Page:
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This Week in Biodiversity News – 14th August 2023

Samuel Brook
Samuel Brook
Science and Research 

Scientists in the US have achieved net energy gain in a nuclear fusion reaction for a second time. This comes after a successful initial breakthrough test in December of last year. Nuclear fusion involves using heat energy to fuse two elements into forming a larger element and in the process releasing a burst of energy. If successful, this process could open the door to a potentially near-infinite supply of clean energy. However, scientists have cautioned that the technology is far from solving the climate crisis as significant hurdles remain before fusion power plants can be up and running. 

nuclear power plant by a river
Nuclear fission plant. Image by Tony Fischer via Flickr.

Researchers are using machine learning to help identify underground fungal networks. Mycorrhizal fungi form an interface with plant roots and play an important role in nutrient and water transfer from the soil. They are also an important carbon store with a predicted 13 billion metric tons of carbon dioxide moving from plants to mycorrhizal networks each year. The Society for the Protection of Underground Networks (SPUN) is working to map mycorrhizal fungal networks across the world and, to aid this, they are employing a combination of remote-sensing technology and machine-learning algorithms. The algorithms are used to predict zones of high mycorrhizal diversity which researchers can then survey and take samples for laboratory analysis.

Climate Crisis 

Oceans have hit their hottest temperature yet spelling dire consequences for marine biodiversity. Temperatures reached 20.96°C beating the 2016 record according to the EU’s Copernicus climate change service.  Changing ocean temperatures can cause shifts in marine species distributions, impacting marine food webs. There has also been widespread coral bleaching as a result of changing temperatures. Rocketing ocean temperatures come after global average temperature records were broken on multiple occasions last month.

Bleached coral. Image by National Marine Sanctuaries via Flickr.

Wildfires have swept across the island of Maui with close to 100 deaths and many more missing. The town of Lahaina with a population of almost 13,000 was mostly destroyed in the worst Hawaiian natural disaster in more than 60 years. The incident comes after a wave of wildfires hit the South of Europe in July. Scientists have warned that climate change is creating conditions which make it much more likely for wildfires to spread. Wildfires are common in parts of Hawaii, but the scale of the recent blaze is largely unprecedented.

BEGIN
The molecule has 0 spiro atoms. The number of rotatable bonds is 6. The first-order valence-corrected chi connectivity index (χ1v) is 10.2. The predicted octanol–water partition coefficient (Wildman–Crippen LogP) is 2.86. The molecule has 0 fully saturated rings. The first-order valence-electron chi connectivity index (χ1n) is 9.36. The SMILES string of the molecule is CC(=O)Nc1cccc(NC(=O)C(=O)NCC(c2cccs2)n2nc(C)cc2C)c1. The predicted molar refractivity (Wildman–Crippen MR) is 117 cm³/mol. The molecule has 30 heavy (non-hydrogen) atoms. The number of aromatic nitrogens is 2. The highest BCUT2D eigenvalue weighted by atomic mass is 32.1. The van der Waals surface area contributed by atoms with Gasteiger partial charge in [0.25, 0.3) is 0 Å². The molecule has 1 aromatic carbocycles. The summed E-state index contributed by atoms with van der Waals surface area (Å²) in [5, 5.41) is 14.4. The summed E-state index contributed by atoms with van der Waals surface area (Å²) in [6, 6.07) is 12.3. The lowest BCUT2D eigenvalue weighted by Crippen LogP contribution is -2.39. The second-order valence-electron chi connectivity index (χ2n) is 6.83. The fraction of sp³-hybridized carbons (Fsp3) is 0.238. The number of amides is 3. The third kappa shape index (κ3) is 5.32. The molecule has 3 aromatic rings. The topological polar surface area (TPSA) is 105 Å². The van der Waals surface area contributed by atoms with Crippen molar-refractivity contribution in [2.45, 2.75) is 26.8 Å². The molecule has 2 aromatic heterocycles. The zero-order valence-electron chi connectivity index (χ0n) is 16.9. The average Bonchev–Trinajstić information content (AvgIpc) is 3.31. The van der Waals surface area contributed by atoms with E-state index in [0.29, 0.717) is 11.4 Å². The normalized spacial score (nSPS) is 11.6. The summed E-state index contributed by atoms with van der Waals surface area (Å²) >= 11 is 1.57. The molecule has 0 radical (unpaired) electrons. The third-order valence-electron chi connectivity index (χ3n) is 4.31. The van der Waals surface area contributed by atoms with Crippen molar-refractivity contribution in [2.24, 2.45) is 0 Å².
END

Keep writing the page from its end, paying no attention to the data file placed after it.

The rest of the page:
Three baby beaver kits have been born in Somerset according to the National Trust. The kits were born on two different National Trust sites on the Holnicote Estate near Minehead. Beavers were initially introduced to the site in 2020, more than 400 years since beavers were last seen on Exmoor. The presence of beavers has considerably altered the water levels at the sites encouraging other species such as water voles, amphibians, fish and otters. 

Beaver by a river staring at the camera
Beaver. Image by Deborah Freeman via Flickr.
Extinction Risk

Falcon trafficking has soared in the Middle East driving a decline of wild populations in the region. Falconry is a popular sport in the oil-rich gulf countries of the Arabian Peninsula where there is a high demand for wild peregrine and saker falcons which are prised for their hunting abilities. Trade in wild falcons is restricted by the Convention on International Trade in Endangered Species of Wild Fauna and Flora (CITES). High poverty rates in Syria, Iraq and Jordan, however, have driven many to the lucrative trade where enforcement by authorities is a low priority following decades of civil war and conflict.

saker falcon on falconers glove
Saker Falcon. Image by Ferran Pestaña via Flickr.

Scientists have found two new types of mole in eastern Turkey. Talpa hakkariensis and Talpa davidiana tatvanensis were confirmed by DNA analysis to be biologically distinct from closely related moles. The two new types of moles live in the mountainous terrain of eastern Turkey surviving extreme temperatures and weather conditions. 

South American frogs may be communicating with each other through the bioluminescence of their skin according to scientists. Fluorescence was first shown to be naturally occurring in amphibians in 2017 which initiated further research into the phenomenon. Researchers captured 528 frogs in Brazil, Colombia, Ecuador and Peru and found that all 151 frog species tested showed some degree of fluorescence. Fluorescence may make for a more noticeable display during mating calls in low light conditions. Green fluorescence is present in the vocal sac region of the frogs, and as the frogs call this region expands and contracts. Orange fluorescence could act as a warning signal to predators or serve as camouflage.

Read More

See our previous biodiversity news stories covering topics from white-tailed eagle reintroductions to North Atlantic right whales.